Reflecting on all of this, it reminded me of all the times I had battled through things insisting they work a particular way, my way, getting more and more frustrated and now seeing my children so young but already learning the art of acceptance when things do not go their way. This realisation has really helped me to talk about our recent lost loved ones fondly with friends and other family members, in a funny kind of way, by bringing them up in conversations makes it almost feel like they are still with us. My children have decided to focus on the things they know would make their father proud of them, they know their capabilities, while simultaneously focusing on something they also love to do.
When the pain of loss happens, it is as if a lightning bolt comes and shakes the foundation of the ground. We begin to question everything — our identity, who we are, where we come from, and where we are going. There is power in surrendering to the unknown.
In coming to accept that we no longer have control over what happens to us, it is only then we can truly realise that what we once knew we no longer can know. In fact, much of the spiritual experience is coming to realise all that we are not and less about what we think we are or what we know. In this place, there is great freedom and it helps us to meet life’s adversity with courage, head-on.
3. Allow time and space.
I have read it can take up to two years to grieve the loss of a loved one. In human time, that seems like an eternity. There are of course stages and each stage brings a remembrance, especially once you start hitting the “year marks” and key dates, for example, a loved one's birthday. Recognising that grief needs time and allowing space for the grief process to unfold gave me permission.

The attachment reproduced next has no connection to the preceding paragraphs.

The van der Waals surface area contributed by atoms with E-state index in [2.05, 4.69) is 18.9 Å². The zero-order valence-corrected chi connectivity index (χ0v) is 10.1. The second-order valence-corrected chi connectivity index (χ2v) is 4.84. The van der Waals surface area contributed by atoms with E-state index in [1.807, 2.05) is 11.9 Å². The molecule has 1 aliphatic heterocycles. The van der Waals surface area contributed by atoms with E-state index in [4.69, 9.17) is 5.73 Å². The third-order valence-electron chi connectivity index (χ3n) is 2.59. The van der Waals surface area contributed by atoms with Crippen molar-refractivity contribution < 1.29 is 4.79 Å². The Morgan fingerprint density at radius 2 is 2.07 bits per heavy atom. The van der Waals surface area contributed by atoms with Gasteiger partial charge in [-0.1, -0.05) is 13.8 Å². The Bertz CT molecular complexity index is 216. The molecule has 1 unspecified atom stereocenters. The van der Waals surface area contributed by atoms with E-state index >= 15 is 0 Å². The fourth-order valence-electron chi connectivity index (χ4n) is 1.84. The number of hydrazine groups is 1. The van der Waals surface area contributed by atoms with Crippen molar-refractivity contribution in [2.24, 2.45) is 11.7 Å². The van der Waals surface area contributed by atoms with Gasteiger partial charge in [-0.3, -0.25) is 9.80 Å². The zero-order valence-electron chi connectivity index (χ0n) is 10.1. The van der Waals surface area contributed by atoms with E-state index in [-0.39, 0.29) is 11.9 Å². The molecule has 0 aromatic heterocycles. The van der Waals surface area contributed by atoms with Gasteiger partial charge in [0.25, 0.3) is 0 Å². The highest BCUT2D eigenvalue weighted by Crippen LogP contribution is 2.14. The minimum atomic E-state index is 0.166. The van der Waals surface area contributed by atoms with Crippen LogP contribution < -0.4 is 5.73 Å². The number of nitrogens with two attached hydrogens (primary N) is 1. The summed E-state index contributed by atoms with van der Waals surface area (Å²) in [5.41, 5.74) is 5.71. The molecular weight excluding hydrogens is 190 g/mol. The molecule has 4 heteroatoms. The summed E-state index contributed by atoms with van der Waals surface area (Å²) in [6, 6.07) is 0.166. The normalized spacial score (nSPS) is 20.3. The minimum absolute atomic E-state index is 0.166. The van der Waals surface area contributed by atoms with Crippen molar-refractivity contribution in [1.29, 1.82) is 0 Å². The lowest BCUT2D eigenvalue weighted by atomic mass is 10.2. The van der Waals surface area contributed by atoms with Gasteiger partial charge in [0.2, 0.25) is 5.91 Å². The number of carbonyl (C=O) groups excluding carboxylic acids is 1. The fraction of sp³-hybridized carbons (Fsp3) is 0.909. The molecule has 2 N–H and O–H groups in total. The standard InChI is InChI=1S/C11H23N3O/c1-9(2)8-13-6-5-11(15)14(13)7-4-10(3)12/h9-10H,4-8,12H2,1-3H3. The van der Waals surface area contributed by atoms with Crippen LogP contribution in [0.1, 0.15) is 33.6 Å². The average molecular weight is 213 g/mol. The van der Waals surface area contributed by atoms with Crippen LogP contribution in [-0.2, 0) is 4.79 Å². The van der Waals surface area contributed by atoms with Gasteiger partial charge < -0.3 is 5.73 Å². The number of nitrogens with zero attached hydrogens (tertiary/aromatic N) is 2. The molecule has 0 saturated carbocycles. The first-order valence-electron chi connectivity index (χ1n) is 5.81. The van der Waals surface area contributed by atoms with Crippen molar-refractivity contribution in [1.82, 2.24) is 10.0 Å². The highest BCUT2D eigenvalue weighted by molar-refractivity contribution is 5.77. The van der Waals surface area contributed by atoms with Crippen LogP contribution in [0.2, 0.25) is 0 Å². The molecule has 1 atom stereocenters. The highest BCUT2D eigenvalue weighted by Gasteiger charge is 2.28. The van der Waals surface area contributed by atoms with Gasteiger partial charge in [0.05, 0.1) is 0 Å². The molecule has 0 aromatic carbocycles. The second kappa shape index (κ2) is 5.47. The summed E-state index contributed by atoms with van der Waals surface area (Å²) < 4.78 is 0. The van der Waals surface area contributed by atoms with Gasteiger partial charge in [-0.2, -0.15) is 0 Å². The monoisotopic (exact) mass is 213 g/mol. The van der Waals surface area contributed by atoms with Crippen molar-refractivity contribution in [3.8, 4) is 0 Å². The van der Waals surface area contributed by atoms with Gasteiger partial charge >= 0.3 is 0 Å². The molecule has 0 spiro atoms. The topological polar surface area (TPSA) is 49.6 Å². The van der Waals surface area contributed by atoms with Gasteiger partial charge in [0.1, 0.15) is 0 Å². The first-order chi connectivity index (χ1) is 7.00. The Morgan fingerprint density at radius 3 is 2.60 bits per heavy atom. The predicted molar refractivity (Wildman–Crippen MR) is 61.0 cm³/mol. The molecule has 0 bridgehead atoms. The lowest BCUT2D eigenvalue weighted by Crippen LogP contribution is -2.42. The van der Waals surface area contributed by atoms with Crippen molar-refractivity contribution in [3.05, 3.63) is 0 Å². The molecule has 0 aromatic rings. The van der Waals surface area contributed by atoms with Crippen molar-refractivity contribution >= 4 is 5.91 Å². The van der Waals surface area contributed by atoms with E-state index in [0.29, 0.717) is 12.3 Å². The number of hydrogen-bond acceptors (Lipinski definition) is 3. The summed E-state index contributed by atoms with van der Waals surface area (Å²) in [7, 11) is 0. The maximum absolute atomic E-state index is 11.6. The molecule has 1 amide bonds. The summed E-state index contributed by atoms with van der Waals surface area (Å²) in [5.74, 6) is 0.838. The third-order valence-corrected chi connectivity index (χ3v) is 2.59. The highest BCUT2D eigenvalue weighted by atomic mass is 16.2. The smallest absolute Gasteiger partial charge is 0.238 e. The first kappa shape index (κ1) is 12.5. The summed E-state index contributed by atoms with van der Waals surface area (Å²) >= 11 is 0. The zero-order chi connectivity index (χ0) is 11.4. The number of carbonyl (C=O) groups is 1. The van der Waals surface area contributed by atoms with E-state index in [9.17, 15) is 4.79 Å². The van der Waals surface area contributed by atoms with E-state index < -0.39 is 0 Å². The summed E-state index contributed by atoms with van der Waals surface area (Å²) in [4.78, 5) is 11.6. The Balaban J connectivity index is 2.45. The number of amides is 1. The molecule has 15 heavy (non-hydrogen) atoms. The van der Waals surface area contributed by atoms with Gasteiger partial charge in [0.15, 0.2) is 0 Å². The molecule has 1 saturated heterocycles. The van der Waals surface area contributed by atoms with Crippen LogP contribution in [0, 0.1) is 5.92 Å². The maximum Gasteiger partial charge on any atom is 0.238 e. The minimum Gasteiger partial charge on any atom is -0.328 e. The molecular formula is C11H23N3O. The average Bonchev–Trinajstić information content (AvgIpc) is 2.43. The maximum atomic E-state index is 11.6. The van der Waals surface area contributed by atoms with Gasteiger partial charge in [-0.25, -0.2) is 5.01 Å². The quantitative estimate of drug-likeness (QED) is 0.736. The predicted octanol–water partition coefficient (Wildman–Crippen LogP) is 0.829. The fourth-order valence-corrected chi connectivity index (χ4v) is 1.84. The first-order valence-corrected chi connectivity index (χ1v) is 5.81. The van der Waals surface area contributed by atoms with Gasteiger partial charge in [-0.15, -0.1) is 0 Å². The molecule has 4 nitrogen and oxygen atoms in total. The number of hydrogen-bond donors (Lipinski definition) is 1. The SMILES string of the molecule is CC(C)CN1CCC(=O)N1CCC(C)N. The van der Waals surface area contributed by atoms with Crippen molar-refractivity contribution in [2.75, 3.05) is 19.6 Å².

4. Accept that sometimes you have a bad day for no apparent reason.
Yes, I would have a day (or several) where it felt like there was no reason at all to feel upset. I wanted to refuse to let it get to me. I would tell myself “Stay productive, keep it going; at least, that’s what everyone else would want me to do.”
On those days, I just kept away from everyone. Watched TV or slept if I needed to.
I came to learn that grief gently pressures you to go within. I would just tell my friends, “having a bad day. Can’t talk. That’s all.” I didn’t try to force it to be something different.
5. Allow light in the middle of it all.
Although there were many weeks of despair that seemed to bleed together, there were certainly many days in between when I experienced joy. A fun catch-up with a friend, a no-reason-to-be-happy-day when I felt vibrant and creative.
Embrace those days and don’t feel guilty. Life is to be lived because one day — and we all know the adage — we will die.
6. Accept that this too shall pass.
Like everything else, all suffering will go, until one day it comes again.
The greatest thing about death is that it helps us grow up. It matures us. It brings wisdom. It strengthens our bones. It teaches us to let go. We learn we can go through hard times and with little effort the sun shines again. We can take off our shoes and touch our toes to sand and run on the beach, knowing that we made it through. Our happiness never really went away — it still exists inside of us — yet we are remembering it anew.
Fresh, transformed, aliveness engages us again.
In my experience It is often the unexpected that pushes us to grow and develop, otherwise, we stay put and stick with the easy option. Life is very fragile, we are not in control of it, but we can work with what we have got and learn to live with the unexpected.